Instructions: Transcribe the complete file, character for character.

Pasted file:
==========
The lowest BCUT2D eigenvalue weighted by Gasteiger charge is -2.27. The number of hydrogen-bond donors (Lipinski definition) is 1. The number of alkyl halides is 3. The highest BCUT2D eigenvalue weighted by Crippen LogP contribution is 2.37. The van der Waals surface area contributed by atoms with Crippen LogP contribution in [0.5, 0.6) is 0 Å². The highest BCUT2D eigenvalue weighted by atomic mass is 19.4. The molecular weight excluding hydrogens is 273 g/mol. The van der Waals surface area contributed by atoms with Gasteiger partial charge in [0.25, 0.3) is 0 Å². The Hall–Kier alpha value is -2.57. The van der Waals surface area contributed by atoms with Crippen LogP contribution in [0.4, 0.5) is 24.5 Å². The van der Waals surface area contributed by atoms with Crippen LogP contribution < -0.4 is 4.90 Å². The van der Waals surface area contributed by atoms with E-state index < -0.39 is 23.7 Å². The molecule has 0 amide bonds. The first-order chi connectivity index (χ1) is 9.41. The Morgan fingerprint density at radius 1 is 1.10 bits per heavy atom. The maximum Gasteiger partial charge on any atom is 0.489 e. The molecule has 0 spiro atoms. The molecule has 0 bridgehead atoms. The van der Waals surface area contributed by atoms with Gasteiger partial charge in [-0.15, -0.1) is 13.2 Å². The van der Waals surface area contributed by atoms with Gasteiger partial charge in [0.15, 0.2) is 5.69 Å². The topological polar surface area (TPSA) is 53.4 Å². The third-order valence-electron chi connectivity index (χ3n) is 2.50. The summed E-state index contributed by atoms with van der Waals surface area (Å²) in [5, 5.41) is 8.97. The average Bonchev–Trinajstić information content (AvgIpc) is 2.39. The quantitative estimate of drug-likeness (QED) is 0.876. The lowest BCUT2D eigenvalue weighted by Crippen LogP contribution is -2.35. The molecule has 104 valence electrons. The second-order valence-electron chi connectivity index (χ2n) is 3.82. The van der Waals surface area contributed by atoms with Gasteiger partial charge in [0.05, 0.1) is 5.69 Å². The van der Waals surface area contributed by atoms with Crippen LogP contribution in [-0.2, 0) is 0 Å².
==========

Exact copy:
The lowest BCUT2D eigenvalue weighted by Gasteiger charge is -2.27. The number of hydrogen-bond donors (Lipinski definition) is 1. The number of alkyl halides is 3. The highest BCUT2D eigenvalue weighted by Crippen LogP contribution is 2.37. The van der Waals surface area contributed by atoms with Crippen LogP contribution in [0.5, 0.6) is 0 Å². The highest BCUT2D eigenvalue weighted by atomic mass is 19.4. The molecular weight excluding hydrogens is 273 g/mol. The van der Waals surface area contributed by atoms with Gasteiger partial charge in [0.25, 0.3) is 0 Å². The Hall–Kier alpha value is -2.57. The van der Waals surface area contributed by atoms with Crippen LogP contribution in [0.4, 0.5) is 24.5 Å². The van der Waals surface area contributed by atoms with Crippen LogP contribution < -0.4 is 4.90 Å². The van der Waals surface area contributed by atoms with E-state index < -0.39 is 23.7 Å². The molecule has 0 amide bonds. The first-order chi connectivity index (χ1) is 9.41. The Morgan fingerprint density at radius 1 is 1.10 bits per heavy atom. The maximum Gasteiger partial charge on any atom is 0.489 e. The molecule has 0 spiro atoms. The molecule has 0 bridgehead atoms. The van der Waals surface area contributed by atoms with Gasteiger partial charge in [-0.15, -0.1) is 13.2 Å². The van der Waals surface area contributed by atoms with Gasteiger partial charge in [0.15, 0.2) is 5.69 Å². The topological polar surface area (TPSA) is 53.4 Å². The third-order valence-electron chi connectivity index (χ3n) is 2.50. The summed E-state index contributed by atoms with van der Waals surface area (Å²) in [5, 5.41) is 8.97. The average Bonchev–Trinajstić information content (AvgIpc) is 2.39. The quantitative estimate of drug-likeness (QED) is 0.876. The lowest BCUT2D eigenvalue weighted by Crippen LogP contribution is -2.35. The molecule has 104 valence electrons. The second-order valence-electron chi connectivity index (χ2n) is 3.82. The van der Waals surface area contributed by atoms with Gasteiger partial charge in [0.05, 0.1) is 5.69 Å². The van der Waals surface area contributed by atoms with Crippen LogP contribution in [-0.2, 0) is 0 Å².